While the democratic framework and constitutions and laws intend to safeguard the individual rights and freedoms, they are what they are: frameworks. They provide us a “house” but not a “home”. We the people who are endowed with the capacity of conscience and the capability of resonance must give this “house” a soul: respecting individual liberty and embracing diversity. Only with such enlightenment deeply rooted in each and every one of us, can justice and peace become organic, natural, and enlivened.

No matter what faith and belief we have, we are all part of the same universe. It cannot be argued otherwise that the universe we are part of is created by the same Creator. If we respect and accept ourselves as part of the creation, we must respect and accept all the parts of the creation. The universality of rights is not just a value but it is the truth. It is rather conspicuous that discriminating any beings created by the Creator is an act of disrespecting the creation of the Creator, let alone members of our human family.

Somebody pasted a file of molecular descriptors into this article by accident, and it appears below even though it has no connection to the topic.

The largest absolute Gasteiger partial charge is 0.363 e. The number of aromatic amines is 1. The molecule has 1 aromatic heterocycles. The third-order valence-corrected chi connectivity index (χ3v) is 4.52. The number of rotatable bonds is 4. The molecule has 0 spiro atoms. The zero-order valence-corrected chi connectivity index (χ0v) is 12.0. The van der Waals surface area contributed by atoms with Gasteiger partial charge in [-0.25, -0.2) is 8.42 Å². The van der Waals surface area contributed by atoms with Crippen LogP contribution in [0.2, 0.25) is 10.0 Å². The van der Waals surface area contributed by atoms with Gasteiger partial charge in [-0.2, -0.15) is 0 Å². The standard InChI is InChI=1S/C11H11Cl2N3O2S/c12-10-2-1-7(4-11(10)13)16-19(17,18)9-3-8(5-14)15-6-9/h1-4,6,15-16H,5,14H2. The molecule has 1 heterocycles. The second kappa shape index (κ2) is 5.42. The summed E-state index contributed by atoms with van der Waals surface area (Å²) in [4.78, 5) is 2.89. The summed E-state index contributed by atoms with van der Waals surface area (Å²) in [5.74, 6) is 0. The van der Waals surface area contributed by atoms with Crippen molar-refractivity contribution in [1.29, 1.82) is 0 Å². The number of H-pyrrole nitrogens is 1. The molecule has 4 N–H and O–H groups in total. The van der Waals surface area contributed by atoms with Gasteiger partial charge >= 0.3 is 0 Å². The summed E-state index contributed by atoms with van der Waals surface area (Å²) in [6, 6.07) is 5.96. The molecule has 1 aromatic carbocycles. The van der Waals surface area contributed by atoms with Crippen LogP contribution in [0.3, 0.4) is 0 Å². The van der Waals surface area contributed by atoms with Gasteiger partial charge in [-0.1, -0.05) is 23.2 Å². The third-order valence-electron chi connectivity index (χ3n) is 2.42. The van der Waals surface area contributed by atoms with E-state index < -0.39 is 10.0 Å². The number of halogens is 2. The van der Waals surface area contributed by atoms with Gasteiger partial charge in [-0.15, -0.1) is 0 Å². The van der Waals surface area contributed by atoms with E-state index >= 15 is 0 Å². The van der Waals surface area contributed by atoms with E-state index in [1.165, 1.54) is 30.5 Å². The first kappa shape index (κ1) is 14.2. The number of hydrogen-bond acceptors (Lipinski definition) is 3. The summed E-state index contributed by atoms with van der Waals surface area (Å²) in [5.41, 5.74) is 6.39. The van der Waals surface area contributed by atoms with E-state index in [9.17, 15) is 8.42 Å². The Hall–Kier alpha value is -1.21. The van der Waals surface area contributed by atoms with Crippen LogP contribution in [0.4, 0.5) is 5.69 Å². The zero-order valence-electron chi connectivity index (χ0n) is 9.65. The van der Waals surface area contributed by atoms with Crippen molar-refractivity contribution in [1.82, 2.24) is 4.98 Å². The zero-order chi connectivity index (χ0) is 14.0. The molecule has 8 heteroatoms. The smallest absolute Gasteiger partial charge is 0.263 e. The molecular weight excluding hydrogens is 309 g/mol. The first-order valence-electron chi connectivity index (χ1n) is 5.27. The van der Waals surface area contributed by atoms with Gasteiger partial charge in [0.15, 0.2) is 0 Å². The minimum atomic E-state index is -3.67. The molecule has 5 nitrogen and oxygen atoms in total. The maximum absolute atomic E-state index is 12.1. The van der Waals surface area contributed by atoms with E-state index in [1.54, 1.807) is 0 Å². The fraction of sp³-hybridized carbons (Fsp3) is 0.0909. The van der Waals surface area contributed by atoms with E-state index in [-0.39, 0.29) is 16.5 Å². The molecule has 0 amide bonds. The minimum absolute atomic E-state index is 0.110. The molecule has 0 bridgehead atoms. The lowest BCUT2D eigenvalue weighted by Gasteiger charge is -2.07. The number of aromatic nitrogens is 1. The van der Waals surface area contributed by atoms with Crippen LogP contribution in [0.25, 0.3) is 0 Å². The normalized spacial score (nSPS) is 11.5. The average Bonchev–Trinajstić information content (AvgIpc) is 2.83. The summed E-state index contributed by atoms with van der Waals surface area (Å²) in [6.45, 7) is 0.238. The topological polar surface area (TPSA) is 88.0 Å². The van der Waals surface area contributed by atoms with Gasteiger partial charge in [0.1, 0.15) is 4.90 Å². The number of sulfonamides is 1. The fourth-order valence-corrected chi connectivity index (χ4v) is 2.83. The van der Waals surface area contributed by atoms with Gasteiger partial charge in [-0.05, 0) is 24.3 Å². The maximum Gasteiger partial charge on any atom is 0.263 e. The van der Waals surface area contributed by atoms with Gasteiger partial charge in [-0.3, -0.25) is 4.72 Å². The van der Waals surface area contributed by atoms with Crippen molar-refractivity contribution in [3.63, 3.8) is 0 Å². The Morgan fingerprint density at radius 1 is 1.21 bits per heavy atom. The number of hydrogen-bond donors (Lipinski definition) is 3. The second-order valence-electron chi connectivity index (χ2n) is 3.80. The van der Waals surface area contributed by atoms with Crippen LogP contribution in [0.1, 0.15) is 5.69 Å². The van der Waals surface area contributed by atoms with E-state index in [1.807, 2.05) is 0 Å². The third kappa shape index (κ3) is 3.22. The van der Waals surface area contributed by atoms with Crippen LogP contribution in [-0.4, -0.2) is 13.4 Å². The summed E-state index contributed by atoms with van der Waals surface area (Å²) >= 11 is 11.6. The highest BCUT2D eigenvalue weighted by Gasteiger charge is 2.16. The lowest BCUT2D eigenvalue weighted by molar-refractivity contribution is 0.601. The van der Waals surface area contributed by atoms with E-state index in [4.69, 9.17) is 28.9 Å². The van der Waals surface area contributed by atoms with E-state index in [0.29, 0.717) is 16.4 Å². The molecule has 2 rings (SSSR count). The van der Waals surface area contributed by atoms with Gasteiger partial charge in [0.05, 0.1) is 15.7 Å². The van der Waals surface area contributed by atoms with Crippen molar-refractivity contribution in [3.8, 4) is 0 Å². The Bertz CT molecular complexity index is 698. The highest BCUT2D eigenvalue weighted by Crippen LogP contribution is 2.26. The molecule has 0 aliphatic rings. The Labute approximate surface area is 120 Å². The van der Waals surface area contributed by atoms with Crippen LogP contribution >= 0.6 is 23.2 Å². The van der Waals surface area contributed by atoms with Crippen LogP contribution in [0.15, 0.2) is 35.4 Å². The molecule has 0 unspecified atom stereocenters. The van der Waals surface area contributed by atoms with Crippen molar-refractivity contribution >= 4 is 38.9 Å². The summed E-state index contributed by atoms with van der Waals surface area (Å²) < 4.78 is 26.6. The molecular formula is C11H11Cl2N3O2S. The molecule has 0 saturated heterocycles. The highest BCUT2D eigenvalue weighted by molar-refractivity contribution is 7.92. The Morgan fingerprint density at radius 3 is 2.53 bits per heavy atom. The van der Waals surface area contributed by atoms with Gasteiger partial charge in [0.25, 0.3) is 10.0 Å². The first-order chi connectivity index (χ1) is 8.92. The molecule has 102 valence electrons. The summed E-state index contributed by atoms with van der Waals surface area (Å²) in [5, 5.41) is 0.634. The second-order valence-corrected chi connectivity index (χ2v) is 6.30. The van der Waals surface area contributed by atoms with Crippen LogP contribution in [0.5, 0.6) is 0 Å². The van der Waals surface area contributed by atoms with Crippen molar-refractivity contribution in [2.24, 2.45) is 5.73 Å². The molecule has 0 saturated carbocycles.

It is the harmonic motion of all the individuality and the uniqueness of each beings in the universe that forms the ultimate living art the Creator designed. Without the diversity in ethnicity and culture, our human music is monotonic, our human family is lifeless, and our human celebration is dull.

Infinite diversity in infinite combinations… symbolizing the elements that create truth and beauty.” We are blessed with the Gift of Diversity. Let’s embrace it with open arms and celebrate it with open hearts.